In 2016 Philadelphia became one of the first major cities to implement Barack Obama’s groundbreaking fair housing regulation. After a sometimes-acrimonious public comment period, the city submitted its plan to tackle fair housing issues to HUD at the end of 2016, although there are real questions about what the results of the laborious process will mean under Donald Trump’s administration.
The process Philly just went through represents an effort to remedy historical failures of the 1968 Fair Housing and Equal Opportunity Act. After an abortive early attempt at enforcement from George Romney’s Department of Housing and Urban Development (HUD), presidential administrations of both parties proved largely unwilling intervene in local housing policy controversies—locking in place stark patterns of segregation.
Obama’s 2015 affirmatively furthering fair housing (AFFH) rule required cities and counties to analyze barriers to integration and come up with a plan for addressing them. The regulation’s late term adoption meant, however, that the actual enforcement of the rule would be left to the new presidential administration.
Given the law’s history, any outcome in the presidential race would have left the future of the AFFH rule in doubt. But Trump’s choice for HUD secretary leaves little question about the new administration’s attitude towards the regulation. In 2015 Ben Carson denounced the AFFH rule for replicating “the failed socialist experiments of the 1980s.” Whether he attempts to abolish the regulation, or simply forgo enforcement, fair housing advocates do not believe the federal government will enforce the 2015 rule in the coming years.
Where does that leave Philadelphia? After months of public engagement, a 758-page city-authored report, and a contentious comment period, what could the end result look like without meaningful engagement from HUD?
The Kenney administration signaled that the report would still be used regardless of the larger AFFH rule’s fate. At a December event showcasing the Healthy Rowhouse Project, Anne Fadullon, the city’s director of planning and development, praised the gargantuan report.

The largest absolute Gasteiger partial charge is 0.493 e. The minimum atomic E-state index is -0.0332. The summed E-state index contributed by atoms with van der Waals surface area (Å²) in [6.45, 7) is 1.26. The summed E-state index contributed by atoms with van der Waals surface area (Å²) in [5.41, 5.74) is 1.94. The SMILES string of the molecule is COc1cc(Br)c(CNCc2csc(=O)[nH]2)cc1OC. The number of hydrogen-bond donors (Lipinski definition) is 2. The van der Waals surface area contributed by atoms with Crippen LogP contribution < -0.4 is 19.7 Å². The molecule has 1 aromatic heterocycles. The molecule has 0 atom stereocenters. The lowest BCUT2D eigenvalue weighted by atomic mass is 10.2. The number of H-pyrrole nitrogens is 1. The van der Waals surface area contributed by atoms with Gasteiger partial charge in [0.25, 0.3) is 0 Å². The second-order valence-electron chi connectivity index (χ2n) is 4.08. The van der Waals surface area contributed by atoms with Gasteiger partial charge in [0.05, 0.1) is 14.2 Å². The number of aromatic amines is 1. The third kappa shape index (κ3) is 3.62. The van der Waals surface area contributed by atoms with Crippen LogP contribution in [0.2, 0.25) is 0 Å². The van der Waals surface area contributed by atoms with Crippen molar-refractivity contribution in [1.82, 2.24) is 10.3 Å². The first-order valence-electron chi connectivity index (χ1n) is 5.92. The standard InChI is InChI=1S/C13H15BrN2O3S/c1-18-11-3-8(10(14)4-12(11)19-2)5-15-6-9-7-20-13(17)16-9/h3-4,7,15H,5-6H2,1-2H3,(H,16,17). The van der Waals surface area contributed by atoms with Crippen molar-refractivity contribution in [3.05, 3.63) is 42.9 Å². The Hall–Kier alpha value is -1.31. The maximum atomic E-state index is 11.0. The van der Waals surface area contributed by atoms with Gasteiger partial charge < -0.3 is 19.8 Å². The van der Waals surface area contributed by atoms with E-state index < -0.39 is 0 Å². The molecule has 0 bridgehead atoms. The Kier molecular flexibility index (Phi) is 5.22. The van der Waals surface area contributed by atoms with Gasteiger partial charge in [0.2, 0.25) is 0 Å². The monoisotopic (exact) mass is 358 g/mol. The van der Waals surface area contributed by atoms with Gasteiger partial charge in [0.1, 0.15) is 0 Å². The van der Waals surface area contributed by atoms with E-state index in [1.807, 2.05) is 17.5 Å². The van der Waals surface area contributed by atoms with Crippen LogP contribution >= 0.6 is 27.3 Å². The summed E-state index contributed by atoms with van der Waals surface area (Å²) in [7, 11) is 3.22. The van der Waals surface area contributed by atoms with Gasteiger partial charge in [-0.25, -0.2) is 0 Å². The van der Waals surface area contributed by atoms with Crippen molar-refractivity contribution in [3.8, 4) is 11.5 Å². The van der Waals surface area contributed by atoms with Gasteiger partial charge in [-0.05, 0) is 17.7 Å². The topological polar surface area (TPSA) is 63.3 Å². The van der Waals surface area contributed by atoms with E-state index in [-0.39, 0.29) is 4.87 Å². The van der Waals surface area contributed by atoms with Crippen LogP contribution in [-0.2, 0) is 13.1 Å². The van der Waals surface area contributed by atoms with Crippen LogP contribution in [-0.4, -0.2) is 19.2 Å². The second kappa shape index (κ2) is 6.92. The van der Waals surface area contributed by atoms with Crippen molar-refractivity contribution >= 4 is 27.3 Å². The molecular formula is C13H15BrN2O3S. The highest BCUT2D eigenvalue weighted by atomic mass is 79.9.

“We just wrote one of the nation’s first affirmatively furthering fair housing plans,” said Fadullon. “Regardless of what happens at the national level we have collected all of that data at the local level to get a clear picture of what’s going on here. If it isn’t important at the national level, it’ll still be important at the local level and will still inform a lot of the decisions we make.”
In November and December, the city’s Division of Housing and Community Development (DHCD) and the Philadelphia Housing Authority (PHA) held three hearings that built on the original month of public feedback. The city also provided a series of targeted sessions – on affordable housing provision and maintenance; fair housing enforcement; and access to opportunities – where stakeholder groups could first offer recommendations for fleshing out the AFFH plan’s goals and then reviewing revisions made by the city. A final session was then held so that the assembled interest groups could critique the city’s prioritization of goals.
In a series of interviews with stakeholder groups in December, PlanPhilly found that the concerns critics had about the original draft of the report have been quieted because the city has incorporated many of their recommended changes into the final document.
To take one example, the original report’s goals section suffered criticism for being overly broad. The goals are meant to set priorities for future policy, and softer generalizations were seen as an impediment to accountability. Advocates now say that the updated goals are much more concrete. Instead of generally asserting support for tenant rights, for example, the final plan includes a commitment to increasing the number of poor tenants with legal representation in landlord tenant court.
One of the principal critics of the early draft, Dan Urevick-Ackelsberg an attorney with the Public Interest Law Center, thinks that the more detailed goals will help hold the city to account.
“[AFFH’s original] threat was that you could get a progressive federal government to force the city to make changes,” said Urevick-Ackelsberg “That’s gone now. But the final product, while not perfect, is a really strong statement of principles and values by the city. That still stands. The city added a large amount of data on top of what the regulation required and my hope is that the values that made them do that will be the same values that make them incorporate this plan going forward.”
A public feedback meeting in November brought in a couple dozen members of the Philadelphia Chinatown Development Corporation (PCDC), by far the most impressive display of popular pressure from any one organization during the AFFH process. (The Chinese population is the largest immigrant group in the city.) Members testified about conditions of affordability and housing quality in Chinatown and the challenges faced by Asian communities in South Philadelphia and the Northeast.